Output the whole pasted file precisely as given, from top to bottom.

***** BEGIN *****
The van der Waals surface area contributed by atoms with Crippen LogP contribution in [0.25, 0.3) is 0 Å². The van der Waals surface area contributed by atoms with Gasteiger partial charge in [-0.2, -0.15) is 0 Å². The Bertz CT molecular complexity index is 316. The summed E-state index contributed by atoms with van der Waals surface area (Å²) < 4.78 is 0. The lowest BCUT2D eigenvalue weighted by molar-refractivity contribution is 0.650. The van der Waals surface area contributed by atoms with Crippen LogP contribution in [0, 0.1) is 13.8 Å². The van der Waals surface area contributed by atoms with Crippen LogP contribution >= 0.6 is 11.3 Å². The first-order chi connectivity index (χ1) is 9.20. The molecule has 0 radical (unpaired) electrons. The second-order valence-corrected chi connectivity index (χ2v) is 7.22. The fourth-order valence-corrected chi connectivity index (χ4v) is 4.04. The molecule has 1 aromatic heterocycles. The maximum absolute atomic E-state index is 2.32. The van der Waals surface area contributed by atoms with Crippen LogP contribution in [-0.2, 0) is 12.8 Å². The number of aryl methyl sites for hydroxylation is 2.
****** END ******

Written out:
The van der Waals surface area contributed by atoms with Crippen LogP contribution in [0.25, 0.3) is 0 Å². The van der Waals surface area contributed by atoms with Gasteiger partial charge in [-0.2, -0.15) is 0 Å². The Bertz CT molecular complexity index is 316. The summed E-state index contributed by atoms with van der Waals surface area (Å²) < 4.78 is 0. The lowest BCUT2D eigenvalue weighted by molar-refractivity contribution is 0.650. The van der Waals surface area contributed by atoms with Crippen LogP contribution in [0, 0.1) is 13.8 Å². The van der Waals surface area contributed by atoms with Crippen LogP contribution >= 0.6 is 11.3 Å². The first-order chi connectivity index (χ1) is 9.20. The molecule has 0 radical (unpaired) electrons. The second-order valence-corrected chi connectivity index (χ2v) is 7.22. The fourth-order valence-corrected chi connectivity index (χ4v) is 4.04. The molecule has 1 aromatic heterocycles. The maximum absolute atomic E-state index is 2.32. The van der Waals surface area contributed by atoms with Crippen LogP contribution in [-0.2, 0) is 12.8 Å². The number of aryl methyl sites for hydroxylation is 2.